Milan

martinibuster




msg:1340053
 7:33 am on Apr 14, 2006 (gmt 0)

You have to ask yourself who is likely to pay more - a genuine advertiser selling products direct to end consumers, or a site that has nothing to sell but lives off trying to funnel punters through their site by buying cheap clicks and passing you through to expensive clicks from real advertisers. It's a no brainer isn't it?

David, I respect your opinion very much, and I'm not saying you are wrong, so correct me if I'm wrong, but by "pay more" it seems you may be confusing Earnings Per Click (EPC) with Earnings. A high EPC is not an indicator of how much you will ultimately earn.

I understand your point that an ad from an actual retailer (and even an affiliate site) may convert and lead to a sale, and thus be worth more as a click according to Smart Pricing, the issue of earnings still has to be considered.

So should we believe that Google will do right by us and show the best revenue producing ad? Or are we being shafted in favor of the advertisers when Google asks us to trust them that the highest revenue producing ads are being shown?

Leaving aside arguments about quality, let us focus on earnings, i.e., how much money goes into the bank and pays the bills.

An ad that pays 5 cents per click and is likely to be clicked twenty times ($1 earnings) will earn you more than a twenty cents per click ad that will be clicked on once or twice ($0.20 -$0.40 earnings.)

Ads only show if they represent the highest earning potential.
Well, that's what Google says, and without seeing the actual data on a site per site basis, you have to ultimately decide whether to believe Google or not. And I think that's the crux of where the decision has to be made with regard to blocking or not blocking.

So what does Google say? ASA pointed out over here re Google Ads appearing on publisher sites:
[webmasterworld.com...]

they should only appear on your site if they represent the highest revenue potential for that particular ad unit at that moment in time.

And over here, in relation to CPM Ads:
[webmasterworld.com...]

They still have to compete against all other ads in your site inventory, including CPC ads. The ads determined to hold the highest revenue potential will appear on your site.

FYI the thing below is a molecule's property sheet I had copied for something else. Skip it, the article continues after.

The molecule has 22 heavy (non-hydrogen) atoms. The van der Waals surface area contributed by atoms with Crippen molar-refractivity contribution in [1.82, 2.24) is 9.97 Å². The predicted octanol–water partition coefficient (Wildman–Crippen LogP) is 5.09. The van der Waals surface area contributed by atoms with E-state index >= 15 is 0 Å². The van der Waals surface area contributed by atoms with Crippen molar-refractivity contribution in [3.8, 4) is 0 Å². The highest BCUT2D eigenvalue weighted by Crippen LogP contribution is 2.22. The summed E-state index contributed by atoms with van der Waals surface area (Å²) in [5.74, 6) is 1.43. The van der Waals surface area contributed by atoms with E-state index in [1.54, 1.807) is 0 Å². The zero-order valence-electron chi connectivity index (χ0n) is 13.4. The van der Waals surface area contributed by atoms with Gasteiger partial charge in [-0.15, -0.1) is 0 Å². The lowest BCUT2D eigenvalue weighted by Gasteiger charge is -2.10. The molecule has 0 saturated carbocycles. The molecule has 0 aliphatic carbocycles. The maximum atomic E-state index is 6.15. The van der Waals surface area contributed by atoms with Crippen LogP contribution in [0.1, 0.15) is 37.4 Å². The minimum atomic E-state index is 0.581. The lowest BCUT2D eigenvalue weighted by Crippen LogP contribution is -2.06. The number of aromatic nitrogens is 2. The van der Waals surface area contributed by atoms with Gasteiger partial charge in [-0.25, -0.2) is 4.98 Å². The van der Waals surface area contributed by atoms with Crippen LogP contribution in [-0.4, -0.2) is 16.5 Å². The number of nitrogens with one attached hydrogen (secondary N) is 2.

Now let's take a peek at the AdSense Blog and see what Google [adsense.blogspot.com] says about it:

Don't believe the myth about blocking 'low-paying advertisers'
Our auction system automatically selects the best performing ads for each page to help you earn the most possible money.

And right after that they say this:
Don't go overboard with filters
Only filter URLs when absolutely necessary. As mentioned, each URL you add to your filter list may cut into your AdSense revenue potential, so it's important to think carefully before deciding what to block.

I think it's important to lay the facts down and let people make an informed decision before running off to do what others are doing.

[edited by: martinibuster at 8:24 am (utc) on April 14, 2006]

david_uk




msg:1340054
 8:20 am on Apr 14, 2006 (gmt 0)

By "pay more" you are confusing Earnings Per Click (EPC) with Earnings. A high EPC is not an indicator of how much you will ultimately earn.

Nope - I'm not. It's been my experience that blocking MFA's increases BOTH EPC and bottom line $$. My average EPC hovers between the male and female UK retirement ages (in cents) - can an MFA possibly afford to pay that before smartpricing? Real advertisers can, and do.

Yes, my bottom line cash figure is greatly improved. it's a shame we are not allowed to post charts here, as the effects of blocking are dramatic.

I would also like to mention the long term effect on smart pricing on blocking MFA's. OK - it's not a fact I can prove, and I'm not saying it is, but there are few that would disbelieve that having quality ads that pay well on your site is going to have a long term negative effect on smartpricing.

Leaving aside arguments about quality, let us focus on earnings, i.e., how much money goes into the bank and pays the bills.

Believe me, I do! Adsense replaces my wife's job so the most important figure is bottom line cash. having a great epc but few clicks doesn't pay for kids shoes - bottom line cash figure does.

An ad that pays 5 cents per click and is likely to be clicked twenty times ($1 earnings) will earn you more than a twenty cents per click ad that will be clicked on once or twice ($0.20 -$0.40 earnings.)

I'm aware of the official Google line, but I can only believe there is any truth in it when I see evidence that the algorithms do indeed give you maximum earning when allowed freedom to place what they want. That hasn't been my experience. Google's supposed targeting has cost me money. It seems to me that the majority of people who have tried blocking MFA's targeting have said it increases the bottom line figure. OK - some of them report that it's not possible to continually block all of them and give up due to lack of tools from Google, but the result is still the same - blocking increases bottom line $.

Ads only show if they represent the highest earning potential.

They should only appear on your site if they represent the highest revenue potential for that particular ad unit at that moment in time.

They still have to compete against all other ads in your site inventory, including CPC ads. The ads determined to hold the highest revenue potential will appear on your site.

Again, quoting the official Google line. Again, webmasters need to see this actually working in practice to believe it. When you have many people experiencing the exact opposite, it starts to appear to be a false claim.

Now let's take a peek at the AdSense Blog and see what Google says about it:

Don't believe the myth about blocking 'low-paying advertisers'